To repeat - we are not inept but we are all bound to experience ineptitude. How often have you been interrupted when speaking, even for just a few seconds, and you start back by asking "what was I talking about". Why does every log-in also include a "forgot your password" link. Our memory and attention are both fallible, especially for the routine matters that compete with the more pressing events in our professional and personal lives. Secondly, it's easy to skip over steps even when we remember them because those steps may not matter all the time and may not even matter the majority of the time. When they do matter they may matter big.
Checklists help us overcome both of these fallibilities by instilling disciple and routine to always step through the critical steps. In many cases using the checklist doesn't result in a quick check off of each item. You find something that needs to be addressed and sometimes that discovery could have a huge impact on the eventual outcome.
When you think about it, a good checklist is a solution to a problem before it becomes a tool. Someone went through the analysis of errors and determined which steps are the keys to include based on the severity of the outcome resulting from the error or the probability of occurrence.
In writing The Checklist Manifesto, Gawande went to the guys that wrote the book on checklists to help him design his checklist for surgery. He visited with Daniel Boorman, a veteran pilot, working for Boeing. The best practices according to Boorman are:
We are pre-wired to believe that complex problems require complex solutions. How can a simple checklist help in situations where many smart, highly trained, experienced people are working hard to solve complicated and complex problems? But we could be wrong. The operating room and the flight deck are staffed by highly trained experts yet checklists have played a role in making both safer by reducing the impact of human error. Sometimes simple solutions do work for complicated problems.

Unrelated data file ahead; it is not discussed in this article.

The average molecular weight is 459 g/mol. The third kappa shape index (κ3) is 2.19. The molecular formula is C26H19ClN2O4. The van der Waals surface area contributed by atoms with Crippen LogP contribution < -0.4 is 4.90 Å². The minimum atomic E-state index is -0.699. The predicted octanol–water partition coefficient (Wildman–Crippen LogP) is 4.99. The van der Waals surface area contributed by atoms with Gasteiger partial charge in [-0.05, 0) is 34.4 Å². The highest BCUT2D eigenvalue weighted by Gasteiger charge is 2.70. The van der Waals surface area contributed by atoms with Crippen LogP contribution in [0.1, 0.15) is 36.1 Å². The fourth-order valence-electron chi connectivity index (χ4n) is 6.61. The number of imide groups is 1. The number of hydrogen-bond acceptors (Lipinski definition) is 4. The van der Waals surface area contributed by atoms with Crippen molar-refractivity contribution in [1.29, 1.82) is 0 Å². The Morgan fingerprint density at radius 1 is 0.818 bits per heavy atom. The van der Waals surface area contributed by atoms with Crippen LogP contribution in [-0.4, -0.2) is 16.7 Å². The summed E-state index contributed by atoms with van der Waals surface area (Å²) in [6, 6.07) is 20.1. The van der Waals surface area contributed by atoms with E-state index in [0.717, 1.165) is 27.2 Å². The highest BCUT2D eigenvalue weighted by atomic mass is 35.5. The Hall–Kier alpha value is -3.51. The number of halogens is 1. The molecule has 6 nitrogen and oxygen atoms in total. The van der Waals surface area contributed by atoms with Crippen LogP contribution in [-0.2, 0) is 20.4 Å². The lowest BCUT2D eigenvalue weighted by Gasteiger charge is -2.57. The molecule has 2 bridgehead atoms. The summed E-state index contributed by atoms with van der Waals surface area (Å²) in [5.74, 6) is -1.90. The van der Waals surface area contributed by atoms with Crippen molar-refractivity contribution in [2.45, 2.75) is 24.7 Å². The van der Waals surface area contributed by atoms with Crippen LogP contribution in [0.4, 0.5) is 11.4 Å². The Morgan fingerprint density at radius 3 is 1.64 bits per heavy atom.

The lowly checklist has been proven to prevent major accidents, save lives and even help in IT. Yet it really hasn't caught fire like one would think. Perhaps it's our bias against simple solutions for complicated problems. Perhaps we feel our expertise is such where a checklist is beneath us. I have another view. The checklist is our way to overcome two of our weaknesses - fallibility of our memory and our natural inclination against discipline. And you need discipline to create a checklist.
In aviation, the incentive for using checklists are pretty high - the cost of not using it may be your own life. In medicine, using it may preserve the life of your patient. In IT, when we make errors, most of the time it doesn't involve human life and death as it does in aviation and medicine - we can bring our patient back to life and move on after our high fives.
Rarely do we stop and say what went wrong, was it a case of ineptitude, is there a way to remove that from happening again - would a checklist help?